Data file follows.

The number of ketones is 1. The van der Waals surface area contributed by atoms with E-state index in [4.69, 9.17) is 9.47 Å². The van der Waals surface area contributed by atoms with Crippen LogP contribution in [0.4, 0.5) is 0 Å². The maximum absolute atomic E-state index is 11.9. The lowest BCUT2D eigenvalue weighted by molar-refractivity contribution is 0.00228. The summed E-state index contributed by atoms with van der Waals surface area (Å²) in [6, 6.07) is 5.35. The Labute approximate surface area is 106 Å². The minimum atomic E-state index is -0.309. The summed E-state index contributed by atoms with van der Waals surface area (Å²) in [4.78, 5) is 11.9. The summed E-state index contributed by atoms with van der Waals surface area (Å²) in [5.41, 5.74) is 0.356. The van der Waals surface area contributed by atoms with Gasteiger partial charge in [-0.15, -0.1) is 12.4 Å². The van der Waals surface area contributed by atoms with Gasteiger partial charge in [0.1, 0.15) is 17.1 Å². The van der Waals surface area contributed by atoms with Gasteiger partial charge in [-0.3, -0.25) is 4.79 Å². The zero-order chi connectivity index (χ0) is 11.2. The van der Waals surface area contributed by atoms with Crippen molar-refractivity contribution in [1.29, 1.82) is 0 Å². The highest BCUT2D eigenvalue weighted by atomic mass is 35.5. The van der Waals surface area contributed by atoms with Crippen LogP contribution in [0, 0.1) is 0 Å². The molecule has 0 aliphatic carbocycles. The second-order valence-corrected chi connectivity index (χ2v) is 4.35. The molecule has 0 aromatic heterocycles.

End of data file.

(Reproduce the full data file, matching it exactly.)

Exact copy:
The number of ketones is 1. The van der Waals surface area contributed by atoms with E-state index in [4.69, 9.17) is 9.47 Å². The van der Waals surface area contributed by atoms with Crippen LogP contribution in [0.4, 0.5) is 0 Å². The maximum absolute atomic E-state index is 11.9. The lowest BCUT2D eigenvalue weighted by molar-refractivity contribution is 0.00228. The summed E-state index contributed by atoms with van der Waals surface area (Å²) in [6, 6.07) is 5.35. The Labute approximate surface area is 106 Å². The minimum atomic E-state index is -0.309. The summed E-state index contributed by atoms with van der Waals surface area (Å²) in [4.78, 5) is 11.9. The summed E-state index contributed by atoms with van der Waals surface area (Å²) in [5.41, 5.74) is 0.356. The van der Waals surface area contributed by atoms with Gasteiger partial charge in [-0.15, -0.1) is 12.4 Å². The van der Waals surface area contributed by atoms with Gasteiger partial charge in [0.1, 0.15) is 17.1 Å². The van der Waals surface area contributed by atoms with Gasteiger partial charge in [-0.3, -0.25) is 4.79 Å². The zero-order chi connectivity index (χ0) is 11.2. The van der Waals surface area contributed by atoms with Crippen molar-refractivity contribution in [1.29, 1.82) is 0 Å². The highest BCUT2D eigenvalue weighted by atomic mass is 35.5. The van der Waals surface area contributed by atoms with Crippen LogP contribution in [0, 0.1) is 0 Å². The molecule has 0 aliphatic carbocycles. The second-order valence-corrected chi connectivity index (χ2v) is 4.35. The molecule has 0 aromatic heterocycles.